HAMK’s students have started their work on developing sustainable cocoa chains through getting to know the Ghanaian team members and their culture.
This week has gone well with getting to know our Ghanaian fellow students. We have also effectively taken up the debate on the differences and, of course, similarities between our cultures, countries, and people. After agreeing to the first meet, we almost got cold feet. However, when everyone just got to the Google meeting (in Ghana, the connections aren’t quite the same as ours) the ice was broken! It wasn’t so scary after all. After this first meeting, the number of people on our team has at least doubled, and we haven’t been able to hold a meeting with the whole team yet. New chance to get cold feet again…
We shared various photos and videos we took from Finland via WhatsApp to Ghana and they in turn sent their photos to us. There was an immediate feeling that the culture of Ghana is rich and diverse due to the many ethnic groups that inhabit Ghana. We also thought that in Ghana, culture and life revolve around people and especially family. That’s quite big difference between us, we think.
Our team learned that there are over 100 ethnic groups and about 50 indigenous languages in Ghana. The culture varies between multiple groups, and the cultural main point pertains to individual conduct. It has a direct impact on society and family, so everybody is trying to be hospitable, kindhearted, and respectful in every area of life. Like we tend to say in Finland: “So the forest will answer as one shouts into it.”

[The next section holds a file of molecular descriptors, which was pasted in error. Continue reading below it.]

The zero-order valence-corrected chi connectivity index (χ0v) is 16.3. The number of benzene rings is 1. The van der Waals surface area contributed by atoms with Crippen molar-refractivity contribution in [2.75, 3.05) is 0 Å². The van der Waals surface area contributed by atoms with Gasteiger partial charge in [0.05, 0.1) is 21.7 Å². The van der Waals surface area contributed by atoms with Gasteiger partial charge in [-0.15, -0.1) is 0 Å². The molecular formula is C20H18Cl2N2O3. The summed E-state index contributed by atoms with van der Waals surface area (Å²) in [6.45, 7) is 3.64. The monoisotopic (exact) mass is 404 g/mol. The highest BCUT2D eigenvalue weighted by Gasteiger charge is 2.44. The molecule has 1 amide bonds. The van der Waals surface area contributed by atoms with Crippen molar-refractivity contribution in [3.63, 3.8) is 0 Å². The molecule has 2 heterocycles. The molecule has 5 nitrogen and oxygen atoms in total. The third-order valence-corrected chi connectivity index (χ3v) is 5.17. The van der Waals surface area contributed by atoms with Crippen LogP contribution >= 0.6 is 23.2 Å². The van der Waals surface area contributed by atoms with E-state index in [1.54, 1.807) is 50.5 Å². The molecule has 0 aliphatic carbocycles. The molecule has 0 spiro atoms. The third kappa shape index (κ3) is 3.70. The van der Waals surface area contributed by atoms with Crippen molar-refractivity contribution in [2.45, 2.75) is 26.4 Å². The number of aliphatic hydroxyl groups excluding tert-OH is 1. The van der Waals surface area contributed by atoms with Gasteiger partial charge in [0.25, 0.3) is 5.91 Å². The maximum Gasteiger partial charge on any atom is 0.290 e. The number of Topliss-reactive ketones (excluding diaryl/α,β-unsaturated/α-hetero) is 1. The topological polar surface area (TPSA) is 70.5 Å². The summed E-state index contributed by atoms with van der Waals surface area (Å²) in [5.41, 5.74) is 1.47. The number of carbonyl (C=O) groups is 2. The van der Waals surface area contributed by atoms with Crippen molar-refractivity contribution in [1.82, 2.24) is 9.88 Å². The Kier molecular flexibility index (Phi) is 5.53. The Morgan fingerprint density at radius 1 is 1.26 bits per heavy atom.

Ghanaians are very glad people, and they like to celebrate big festivals and events during the whole year. This resembles in some way the Finnish traditions: school endings, Easter, first of May, Midsummer etc. Another significant piece of Ghanaian culture is food. They are used to say there are the religious beliefs and ethical ethos of people. Food has an important sociological function of bonding people who may be biologically unrelated. The spread of different religions has brought its own element to the food traditions of Ghana. Finns also traditionally have a habit to get together for food to spend important moments of life, such as Christmas.
Getting to know each other’s cultures via WhatApp was a great success. Now we know so much more about Ghanains and we feel like they enjoyed this task, too. Some of them had friends who had lived in Finland, so they already knew some things about Finland. Along with working on improving sustainability in cocoa production, but we will continue getting to know each other.
Nia, Mikael, Rami, Janne and Jonna